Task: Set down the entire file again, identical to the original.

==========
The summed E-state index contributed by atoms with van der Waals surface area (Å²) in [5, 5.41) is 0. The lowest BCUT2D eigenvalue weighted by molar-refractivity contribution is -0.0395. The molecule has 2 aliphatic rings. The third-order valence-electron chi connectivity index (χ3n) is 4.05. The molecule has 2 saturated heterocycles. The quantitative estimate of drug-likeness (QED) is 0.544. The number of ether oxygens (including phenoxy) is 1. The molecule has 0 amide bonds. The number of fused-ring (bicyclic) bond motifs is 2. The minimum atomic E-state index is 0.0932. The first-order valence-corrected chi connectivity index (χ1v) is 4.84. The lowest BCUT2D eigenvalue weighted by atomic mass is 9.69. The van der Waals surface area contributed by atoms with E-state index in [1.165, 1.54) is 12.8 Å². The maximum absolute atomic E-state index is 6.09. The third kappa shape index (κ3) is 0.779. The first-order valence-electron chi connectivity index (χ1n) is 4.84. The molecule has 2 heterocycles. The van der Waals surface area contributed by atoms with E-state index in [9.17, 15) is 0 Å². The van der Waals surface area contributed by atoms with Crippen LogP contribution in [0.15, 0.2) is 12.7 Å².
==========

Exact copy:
The summed E-state index contributed by atoms with van der Waals surface area (Å²) in [5, 5.41) is 0. The lowest BCUT2D eigenvalue weighted by molar-refractivity contribution is -0.0395. The molecule has 2 aliphatic rings. The third-order valence-electron chi connectivity index (χ3n) is 4.05. The molecule has 2 saturated heterocycles. The quantitative estimate of drug-likeness (QED) is 0.544. The number of ether oxygens (including phenoxy) is 1. The molecule has 0 amide bonds. The number of fused-ring (bicyclic) bond motifs is 2. The minimum atomic E-state index is 0.0932. The first-order valence-corrected chi connectivity index (χ1v) is 4.84. The lowest BCUT2D eigenvalue weighted by atomic mass is 9.69. The van der Waals surface area contributed by atoms with E-state index in [1.165, 1.54) is 12.8 Å². The maximum absolute atomic E-state index is 6.09. The third kappa shape index (κ3) is 0.779. The first-order valence-electron chi connectivity index (χ1n) is 4.84. The molecule has 2 heterocycles. The van der Waals surface area contributed by atoms with E-state index in [9.17, 15) is 0 Å². The van der Waals surface area contributed by atoms with Crippen LogP contribution in [0.15, 0.2) is 12.7 Å².